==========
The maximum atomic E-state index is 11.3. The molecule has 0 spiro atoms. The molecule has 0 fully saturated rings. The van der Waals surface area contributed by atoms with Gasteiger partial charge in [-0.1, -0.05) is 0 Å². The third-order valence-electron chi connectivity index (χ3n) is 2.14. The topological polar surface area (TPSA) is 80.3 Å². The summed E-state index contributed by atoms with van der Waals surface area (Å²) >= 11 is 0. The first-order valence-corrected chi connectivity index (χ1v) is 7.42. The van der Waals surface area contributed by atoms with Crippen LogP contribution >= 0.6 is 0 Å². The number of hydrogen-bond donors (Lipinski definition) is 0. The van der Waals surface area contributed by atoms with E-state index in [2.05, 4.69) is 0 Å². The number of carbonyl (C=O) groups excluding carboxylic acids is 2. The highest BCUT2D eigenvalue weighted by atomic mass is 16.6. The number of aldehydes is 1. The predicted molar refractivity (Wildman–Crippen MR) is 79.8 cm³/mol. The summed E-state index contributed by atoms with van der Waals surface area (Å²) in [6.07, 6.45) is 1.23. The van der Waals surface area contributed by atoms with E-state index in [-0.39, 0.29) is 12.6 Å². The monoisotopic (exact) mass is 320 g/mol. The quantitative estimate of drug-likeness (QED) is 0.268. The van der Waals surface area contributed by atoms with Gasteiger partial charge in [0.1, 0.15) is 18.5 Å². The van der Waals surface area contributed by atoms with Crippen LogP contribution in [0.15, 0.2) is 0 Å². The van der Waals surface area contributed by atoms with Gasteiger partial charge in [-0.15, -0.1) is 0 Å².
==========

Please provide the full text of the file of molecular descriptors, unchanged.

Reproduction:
The maximum atomic E-state index is 11.3. The molecule has 0 spiro atoms. The molecule has 0 fully saturated rings. The van der Waals surface area contributed by atoms with Gasteiger partial charge in [-0.1, -0.05) is 0 Å². The third-order valence-electron chi connectivity index (χ3n) is 2.14. The topological polar surface area (TPSA) is 80.3 Å². The summed E-state index contributed by atoms with van der Waals surface area (Å²) >= 11 is 0. The first-order valence-corrected chi connectivity index (χ1v) is 7.42. The van der Waals surface area contributed by atoms with Crippen LogP contribution >= 0.6 is 0 Å². The number of hydrogen-bond donors (Lipinski definition) is 0. The van der Waals surface area contributed by atoms with E-state index in [2.05, 4.69) is 0 Å². The number of carbonyl (C=O) groups excluding carboxylic acids is 2. The highest BCUT2D eigenvalue weighted by atomic mass is 16.6. The number of aldehydes is 1. The predicted molar refractivity (Wildman–Crippen MR) is 79.8 cm³/mol. The summed E-state index contributed by atoms with van der Waals surface area (Å²) in [6.07, 6.45) is 1.23. The van der Waals surface area contributed by atoms with E-state index in [-0.39, 0.29) is 12.6 Å². The monoisotopic (exact) mass is 320 g/mol. The quantitative estimate of drug-likeness (QED) is 0.268. The van der Waals surface area contributed by atoms with Gasteiger partial charge in [0.1, 0.15) is 18.5 Å². The van der Waals surface area contributed by atoms with Crippen LogP contribution in [0.15, 0.2) is 0 Å². The van der Waals surface area contributed by atoms with Gasteiger partial charge in [-0.15, -0.1) is 0 Å².